I have a dog Janet, and she’s been ill for almost two years now, as a tumor has been idling in her chest, growing ever so slowly. She’s almost 14 years old now.I got her when she was 4 months old. I was 21 then ,an adult officially – and she was my child.

She is a pitbull, and was found in Echo Park, with a rope around her neck, and bites all over her ears and face. She was the one the dogfighters use to puff up the confidence of the contenders.

She’s almost 14 and I’ve never seen her start a fight ,or bite, or even growl, so I can understand why they chose her for that awful role. She’s a pacifist.

Janet has been the most consistent relationship of my adult life, and that is just a fact.

We’ve lived in numerous houses, and jumped a few make shift families, but it’s always really been the two of us.

She slept in bed with me, her head on the pillow, and she accepted my hysterical, tearful face into her chest, with her paws around me, every time I was heartbroken, or spirit-broken, or just lost, and as years went by, she let me take the role of her child, as I fell asleep, with her chin resting above my head.
She was under the piano when I wrote songs, barked any time I tried to record anything, and she was in the studio with me all the time we recorded the last album.

The last time I came back from tour, she was spry as ever, and she’s used to me being gone for a few weeks every 6 or 7 years.

She has Addison’s Disease, which makes it dangerous for her to travel since she needs regular injections of Cortisol, because she reacts to stress and to excitement without the physiological tools which keep most of us from literally panicking to death.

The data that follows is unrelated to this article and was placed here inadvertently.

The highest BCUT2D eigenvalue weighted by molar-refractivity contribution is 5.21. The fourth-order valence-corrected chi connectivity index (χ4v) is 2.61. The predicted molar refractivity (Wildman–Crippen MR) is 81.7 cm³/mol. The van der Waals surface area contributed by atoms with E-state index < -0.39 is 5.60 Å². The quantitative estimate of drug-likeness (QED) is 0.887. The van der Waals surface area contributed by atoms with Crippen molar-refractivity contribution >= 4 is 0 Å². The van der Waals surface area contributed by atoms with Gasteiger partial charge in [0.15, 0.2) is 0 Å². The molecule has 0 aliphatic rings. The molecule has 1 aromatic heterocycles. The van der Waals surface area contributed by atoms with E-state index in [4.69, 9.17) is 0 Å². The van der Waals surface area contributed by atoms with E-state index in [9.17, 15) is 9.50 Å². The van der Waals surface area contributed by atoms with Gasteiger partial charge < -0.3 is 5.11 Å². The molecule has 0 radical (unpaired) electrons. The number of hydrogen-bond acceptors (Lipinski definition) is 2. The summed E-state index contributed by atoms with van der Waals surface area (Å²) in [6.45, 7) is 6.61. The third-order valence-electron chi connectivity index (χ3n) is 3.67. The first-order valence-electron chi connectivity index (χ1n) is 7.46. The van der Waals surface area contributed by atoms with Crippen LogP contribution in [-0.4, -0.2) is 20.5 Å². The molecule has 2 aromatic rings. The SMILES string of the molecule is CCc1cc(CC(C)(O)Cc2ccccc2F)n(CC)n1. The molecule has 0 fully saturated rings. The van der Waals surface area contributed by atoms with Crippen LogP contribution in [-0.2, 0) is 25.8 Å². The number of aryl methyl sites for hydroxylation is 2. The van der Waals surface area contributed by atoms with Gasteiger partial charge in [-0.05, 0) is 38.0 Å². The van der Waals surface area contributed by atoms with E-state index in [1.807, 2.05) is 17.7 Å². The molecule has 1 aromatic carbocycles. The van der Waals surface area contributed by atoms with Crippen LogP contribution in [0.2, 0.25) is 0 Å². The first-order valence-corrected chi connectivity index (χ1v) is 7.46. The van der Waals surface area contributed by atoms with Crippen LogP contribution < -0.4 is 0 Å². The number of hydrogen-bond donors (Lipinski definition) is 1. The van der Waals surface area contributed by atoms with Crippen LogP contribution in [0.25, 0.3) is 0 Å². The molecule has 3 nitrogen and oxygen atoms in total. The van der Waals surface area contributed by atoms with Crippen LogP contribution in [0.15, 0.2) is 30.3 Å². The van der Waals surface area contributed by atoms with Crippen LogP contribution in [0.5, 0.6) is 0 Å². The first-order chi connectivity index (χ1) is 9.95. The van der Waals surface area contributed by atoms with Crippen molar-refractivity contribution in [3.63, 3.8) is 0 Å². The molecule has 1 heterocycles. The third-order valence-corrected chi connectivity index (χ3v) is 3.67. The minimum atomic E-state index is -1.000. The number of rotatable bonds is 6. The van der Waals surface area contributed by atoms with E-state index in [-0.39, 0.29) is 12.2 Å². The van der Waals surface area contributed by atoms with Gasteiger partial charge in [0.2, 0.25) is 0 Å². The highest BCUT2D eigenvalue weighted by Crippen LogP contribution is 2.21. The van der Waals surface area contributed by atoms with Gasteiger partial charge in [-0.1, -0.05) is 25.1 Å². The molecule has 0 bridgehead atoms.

Despite all of this, she’s effortlessly joyful and playful, and only stopped acting like a puppy about 3 years ago.

She’s my best friend and my mother and my daughter, my benefactor, and she’s the one who taught me what love is.

I can’t come to South America. Not now.
When I got back from the last leg of the US tour, there was a big, big difference.

She doesn’t even want to go for walks anymore.

I know that she’s not sad about aging or dying. Animals have a survival instinct, but a sense of mortality and vanity, they do not. That’s why they are so much more present than people.

But I know that she is coming close to point where she will stop being a dog, and instead, be part of everything. She’ll be in the wind, and in the soil, and the snow, and in me, wherever I go.

I just can’t leave her now, please understand.

If I go away again, I’m afraid she’ll die and I won’t have the honor of singing her to sleep, of escorting her out.

Sometimes it takes me 20 minutes to pick which socks to wear to bed.

But this decision is instant.

These are the choices we make, which define us.

I will not be the woman who puts her career ahead of love and friendship.
I am the woman who stays home and bakes Tilapia for my dearest, oldest friend.
And helps her be comfortable, and comforted, and safe, and important.

Many of us these days, we dread the death of a loved one. It is the ugly truth of Life, that keeps us feeling terrified and alone.

I wish we could also appreciate the time that lies right beside the end of time.

I know that I will feel the most overwhelming knowledge of her, and of her life and of my love for her, in the last moments.

I need to do my damnedest to be there for that.
Because it will be the most beautiful, the most intense, the most enriching experience of life I’ve ever known.

When she dies.

So I am staying home, and I am listening to her snore and wheeze, and reveling in the swampiest, most awful breath that ever emanated from an angel.

And I am asking for your blessing.I’ll be seeing you.

Love, Fiona